5. riss6270

    riss6270 TS Member

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    how much does it cost to have hornady refurbish it if you send it back to them?
     
  6. grntitan

    grntitan Well-Known Member

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    Just don't give up on it. It will take some adjusting and a small learning curve. Once you get adjusted right and get some shells loaded you will love the machine. Learning any new loader can be a love/hate relationship until its all adjusted to run smoothly. I was in your shoes with my Pacific at one point too. I wouldn't trade that machine for anything now. Ok, maye a Spolar but hey thats not gonna happen now is it? LOL--------Matt
     
  7. riss6270

    riss6270 TS Member

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    i did get it to reload gunclubs like new. There are a few things i dislike about it but im going to try and make something to fix that. I do like it more than my mec 650. I dont like that there powder bushing chart isnt very indepth. It just says that a 453 bushing is 17g of red dot. That could be 17g or 17.9g but thats where the scale comes into play.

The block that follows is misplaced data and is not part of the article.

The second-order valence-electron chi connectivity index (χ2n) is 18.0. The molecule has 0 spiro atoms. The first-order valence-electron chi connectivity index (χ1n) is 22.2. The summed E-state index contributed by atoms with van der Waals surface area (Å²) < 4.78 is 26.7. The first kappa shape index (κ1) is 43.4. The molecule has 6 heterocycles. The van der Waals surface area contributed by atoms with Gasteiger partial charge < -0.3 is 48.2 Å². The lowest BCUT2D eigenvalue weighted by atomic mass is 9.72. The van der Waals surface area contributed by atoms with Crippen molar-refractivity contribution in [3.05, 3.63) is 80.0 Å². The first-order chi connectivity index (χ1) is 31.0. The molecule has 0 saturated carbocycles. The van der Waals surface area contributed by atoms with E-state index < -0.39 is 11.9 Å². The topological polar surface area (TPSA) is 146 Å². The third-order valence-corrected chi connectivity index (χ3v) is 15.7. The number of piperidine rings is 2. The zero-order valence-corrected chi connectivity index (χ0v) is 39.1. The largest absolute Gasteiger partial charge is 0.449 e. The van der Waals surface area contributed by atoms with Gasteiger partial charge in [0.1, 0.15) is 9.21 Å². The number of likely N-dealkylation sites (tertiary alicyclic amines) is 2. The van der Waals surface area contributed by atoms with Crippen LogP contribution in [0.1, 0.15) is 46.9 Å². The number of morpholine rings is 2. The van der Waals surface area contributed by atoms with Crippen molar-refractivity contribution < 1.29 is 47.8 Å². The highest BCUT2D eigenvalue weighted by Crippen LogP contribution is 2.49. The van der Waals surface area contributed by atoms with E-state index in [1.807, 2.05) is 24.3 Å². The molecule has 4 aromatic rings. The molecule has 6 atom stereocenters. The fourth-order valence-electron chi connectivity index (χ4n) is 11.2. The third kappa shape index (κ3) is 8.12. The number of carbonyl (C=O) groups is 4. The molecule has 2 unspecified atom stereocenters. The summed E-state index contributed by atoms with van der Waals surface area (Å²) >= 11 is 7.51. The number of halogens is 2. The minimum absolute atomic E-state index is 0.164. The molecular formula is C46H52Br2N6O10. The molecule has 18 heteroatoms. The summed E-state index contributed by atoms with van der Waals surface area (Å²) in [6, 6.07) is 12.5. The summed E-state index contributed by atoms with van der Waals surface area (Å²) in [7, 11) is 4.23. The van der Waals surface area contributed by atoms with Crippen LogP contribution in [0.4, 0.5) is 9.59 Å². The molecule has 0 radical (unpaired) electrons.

8. Duck

    Duck Member

    Joined:
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    Use the search feature above, some very good info was available in the past?.
     
  9. Jeff P

    Jeff P Well-Known Member

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    1. could be that the plate is too tight, or bent. that happens if the primer drop is set too low and it hits the plate. Once its full of shells, its too tight to go, or the fact that its bent keeps it from moving. Both are pretty easy and cheap fixes.

    2. You 'can' change the bushings with the bottles full...just lift the bottle unit off, and HOLD YOUR HAND OVER THE SHOT BOTTLE AS YOU TIP IT. found that out the hard way. once its resting on the lid, change away....
     
  10. riss6270

    riss6270 TS Member

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    Ive checked the primer seat and its fine. The plate is loose but it has a good bit of ware. I an going to make a stainless plate i do believe. Has anyone came up with a way to catch the primers in a bigger container other than the one provided? I can only hold about 100 in there.
     
  11. grntitan

    grntitan Well-Known Member